Hometown Healing, page 1
She’s home again, but not for long...
Unless this cowboy recaptures her heart
Returning home with a baby in tow, Paige Cordell’s determined her stay is only temporary. But to earn enough money to leave, she needs a job—and her only option is working at her first love’s dinner theater. With attraction once again unfurling between her and Jed Gilbertson, can the man who once broke her heart convince her to stay for good?
Paige hesitated. Her heart still hadn’t recovered from their lunch after their museum trip. Sitting across a table from Jed a second time sounded much too intimate. Especially after their little shopping experience. She hadn’t had that much fun in some time.
Never could she have imagined Jed Gilbertson swapping his jeans and boots for flared polyester.
She worked to suppress a giggle.
“What’s so funny?”
Taking the hand he offered, she climbed into his truck. “Just thinking what a girl could do with thrift-store-shopping photos.” She held up her phone and wiggled it.
His eyes widened. “You didn’t. You wouldn’t.” He reached for it.
She inhaled sharply, her pulse accelerating as his gaze held hers.
He stepped back. “On second thought, I should get back to the theater.”
She straightened and nodded. “I should get home, too.”
She would not let him break her heart again...which was the only possible way things could end.
Jennifer Slattery is a writer and speaker who’s addressed women’s and church groups across the nation. As the founder of Wholly Loved Ministries, she and her team help women rest in their true worth and live with maximum impact. When not writing, Jennifer loves spending time with her adult daughter and hilarious husband. Visit her online at jenniferslatterylivesoutloud.com to learn more or to book her for your next women’s event.
Books by Jennifer Slattery
Restoring Her Faith
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Behold, I have graven thee upon the palms of my hands; thy walls are continually before me.
To my husband—you’ll always be my hero.
Note to the Reader
Excerpt from Shelter from the Storm by Patricia Davids
Paige Cordell felt as if she had regressed back to that awkward, frizzy-haired bookworm who’d left Sage Creek, Texas, fourteen years ago. With no intention of ever returning.
And yet here she was. As a divorced unemployed single mother no less.
Nothing screamed failure like sitting in Mom’s driveway with all of her belongings crammed into a U-Haul hitched to her car.
She glanced back at little Ava, sleeping soundly in her car seat. She looked so peaceful with her rosy cheeks, the halo of red curls and the slight part of her lips. As if she hadn’t just spent nearly an hour fussing, not that Paige could blame her. They’d had quite the drive. Traffic, work zones, an accident just outside of Houston.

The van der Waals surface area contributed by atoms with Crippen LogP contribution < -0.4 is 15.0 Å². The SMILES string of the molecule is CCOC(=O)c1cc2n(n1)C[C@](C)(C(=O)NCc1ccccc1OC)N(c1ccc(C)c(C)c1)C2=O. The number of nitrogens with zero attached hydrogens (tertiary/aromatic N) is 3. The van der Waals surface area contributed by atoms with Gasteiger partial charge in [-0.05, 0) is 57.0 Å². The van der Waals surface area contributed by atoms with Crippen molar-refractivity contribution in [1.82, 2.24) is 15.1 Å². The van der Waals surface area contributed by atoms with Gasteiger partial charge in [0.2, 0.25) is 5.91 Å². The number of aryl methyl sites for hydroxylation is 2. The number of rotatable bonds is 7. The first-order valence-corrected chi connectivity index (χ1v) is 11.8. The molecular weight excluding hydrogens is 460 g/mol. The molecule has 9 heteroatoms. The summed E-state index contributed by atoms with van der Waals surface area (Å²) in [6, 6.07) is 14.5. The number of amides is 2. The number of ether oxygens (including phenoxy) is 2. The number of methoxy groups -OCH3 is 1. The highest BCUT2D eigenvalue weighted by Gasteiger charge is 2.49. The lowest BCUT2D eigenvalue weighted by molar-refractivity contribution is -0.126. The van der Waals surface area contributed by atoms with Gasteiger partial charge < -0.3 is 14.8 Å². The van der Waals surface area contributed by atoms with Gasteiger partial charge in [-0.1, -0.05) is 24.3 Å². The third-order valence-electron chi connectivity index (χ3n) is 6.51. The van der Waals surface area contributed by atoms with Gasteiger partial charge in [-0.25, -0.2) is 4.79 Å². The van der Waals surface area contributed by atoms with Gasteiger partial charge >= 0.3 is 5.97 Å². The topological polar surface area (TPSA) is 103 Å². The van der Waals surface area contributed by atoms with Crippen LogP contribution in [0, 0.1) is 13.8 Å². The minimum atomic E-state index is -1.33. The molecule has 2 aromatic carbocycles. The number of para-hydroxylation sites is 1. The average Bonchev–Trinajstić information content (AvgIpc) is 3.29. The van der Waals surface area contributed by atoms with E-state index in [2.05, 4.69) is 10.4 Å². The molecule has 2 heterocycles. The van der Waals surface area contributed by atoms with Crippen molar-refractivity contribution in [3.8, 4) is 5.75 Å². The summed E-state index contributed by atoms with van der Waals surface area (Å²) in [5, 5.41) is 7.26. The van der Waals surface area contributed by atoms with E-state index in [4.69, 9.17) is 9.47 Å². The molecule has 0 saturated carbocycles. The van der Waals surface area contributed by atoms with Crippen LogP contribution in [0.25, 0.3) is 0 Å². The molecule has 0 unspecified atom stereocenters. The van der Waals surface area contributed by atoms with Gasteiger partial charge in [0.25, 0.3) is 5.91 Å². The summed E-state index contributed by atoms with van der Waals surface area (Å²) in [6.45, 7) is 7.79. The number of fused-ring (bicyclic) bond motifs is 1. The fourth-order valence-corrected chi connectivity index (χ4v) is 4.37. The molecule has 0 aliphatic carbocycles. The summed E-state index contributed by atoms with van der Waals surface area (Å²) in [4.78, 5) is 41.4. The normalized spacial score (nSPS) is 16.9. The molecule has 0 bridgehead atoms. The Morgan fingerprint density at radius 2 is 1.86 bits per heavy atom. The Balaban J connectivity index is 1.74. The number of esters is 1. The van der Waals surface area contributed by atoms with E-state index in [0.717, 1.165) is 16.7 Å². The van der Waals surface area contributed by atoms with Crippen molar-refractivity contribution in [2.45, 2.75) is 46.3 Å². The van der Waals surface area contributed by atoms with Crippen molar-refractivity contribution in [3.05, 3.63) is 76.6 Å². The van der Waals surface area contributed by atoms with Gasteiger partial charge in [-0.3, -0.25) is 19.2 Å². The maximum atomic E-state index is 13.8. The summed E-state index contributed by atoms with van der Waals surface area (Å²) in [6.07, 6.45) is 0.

Her phone rang. Paige glanced at the screen. It was Mira, her old high school friend.
“Just checking you made it into town okay. And to see if maybe you’d like to stop by my place for a nice cold milkshake.”
“Just got in.” She explained the reason for her three-hour delay. “And though I appreciate the offer, I’m wiped.”
“And discouraged. I know I’ll find another job eventually...”
“Have you prayed about it?” Mira’s statement sliced through Paige like an accusation. “Might help.”
“Please don’t talk religion to me. Not today.” She believed in God. But unlike her friend, she didn’t find comfort in tossing every decision up to Him.
Besides, she and God hadn’t exactly been on the best terms as of late.
“Well, like I said, this is only a hiccup.” Mira’s overly perky pep talk wasn’t helping. “Consider this an extended vacation.”
“I can’t believe Ardell let me go. I mean, I get budget cuts, but why me? I was a high performer. I never missed a deadline, pitched great article ideas...”
“You’ll find something even better with more job security.”
Paige inhaled a fortifying breath. “You’re right.” She’d never allowed setbacks to discourage her before, and she had no intention of starting now. “Maybe even for a better magazine with a larger readership.”
Only, Chic Fashions was about as big as they came. Not only was it Chicago’s premier fashion publication, but it was considered the top in the nation. She’d worked long and hard to land a position with them, only to end up jobless and living with her mother.
The antithesis of adulthood.
She glanced at Mom’s single-story brick house, heavily shadowed by a towering oak. Thick roots snaked through the grass, and a handful of dandelions dotted the lawn. The windows were dingy, like they hadn’t been washed in...ever, and the canary-yellow trim was beginning to peel.
Other than that, the place seemed well-kept, and the yard had been mowed, which was surprising if her sister were right about how much Mom struggled. Hopefully Paige’s arrival would help pull Mom out of this phase she was in.
A blur of red seeped into her peripheral vision, and she shifted to watch a shiny red pickup truck pull into the adjacent driveway.
Her pulse spiked as a tall, broad-shouldered man dressed in jeans, boots, and a cowboy hat stepped out and then turned her way. “Seriously? Could this day get any worse?” she muttered.